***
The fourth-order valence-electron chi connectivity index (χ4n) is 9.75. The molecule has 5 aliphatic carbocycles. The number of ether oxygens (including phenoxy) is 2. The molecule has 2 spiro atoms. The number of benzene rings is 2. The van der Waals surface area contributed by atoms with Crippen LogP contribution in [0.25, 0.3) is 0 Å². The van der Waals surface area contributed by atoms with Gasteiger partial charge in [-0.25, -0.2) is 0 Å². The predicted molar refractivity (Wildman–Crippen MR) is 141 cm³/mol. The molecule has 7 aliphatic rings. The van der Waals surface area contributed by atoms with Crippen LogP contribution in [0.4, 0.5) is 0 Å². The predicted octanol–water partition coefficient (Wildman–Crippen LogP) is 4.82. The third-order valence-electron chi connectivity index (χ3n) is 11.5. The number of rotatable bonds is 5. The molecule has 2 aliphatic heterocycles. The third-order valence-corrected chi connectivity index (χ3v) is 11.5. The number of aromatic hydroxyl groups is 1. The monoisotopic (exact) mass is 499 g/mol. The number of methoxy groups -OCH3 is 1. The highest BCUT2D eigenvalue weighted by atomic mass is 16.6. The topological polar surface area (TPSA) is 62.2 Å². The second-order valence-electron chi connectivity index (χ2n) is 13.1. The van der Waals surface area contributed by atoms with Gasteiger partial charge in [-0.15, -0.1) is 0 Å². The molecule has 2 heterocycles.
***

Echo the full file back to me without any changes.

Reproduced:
The fourth-order valence-electron chi connectivity index (χ4n) is 9.75. The molecule has 5 aliphatic carbocycles. The number of ether oxygens (including phenoxy) is 2. The molecule has 2 spiro atoms. The number of benzene rings is 2. The van der Waals surface area contributed by atoms with Crippen LogP contribution in [0.25, 0.3) is 0 Å². The van der Waals surface area contributed by atoms with Gasteiger partial charge in [-0.25, -0.2) is 0 Å². The predicted molar refractivity (Wildman–Crippen MR) is 141 cm³/mol. The molecule has 7 aliphatic rings. The van der Waals surface area contributed by atoms with Crippen LogP contribution in [0.4, 0.5) is 0 Å². The predicted octanol–water partition coefficient (Wildman–Crippen LogP) is 4.82. The third-order valence-electron chi connectivity index (χ3n) is 11.5. The number of rotatable bonds is 5. The molecule has 2 aliphatic heterocycles. The third-order valence-corrected chi connectivity index (χ3v) is 11.5. The number of aromatic hydroxyl groups is 1. The monoisotopic (exact) mass is 499 g/mol. The number of methoxy groups -OCH3 is 1. The highest BCUT2D eigenvalue weighted by atomic mass is 16.6. The topological polar surface area (TPSA) is 62.2 Å². The second-order valence-electron chi connectivity index (χ2n) is 13.1. The van der Waals surface area contributed by atoms with Gasteiger partial charge in [-0.15, -0.1) is 0 Å². The molecule has 2 heterocycles.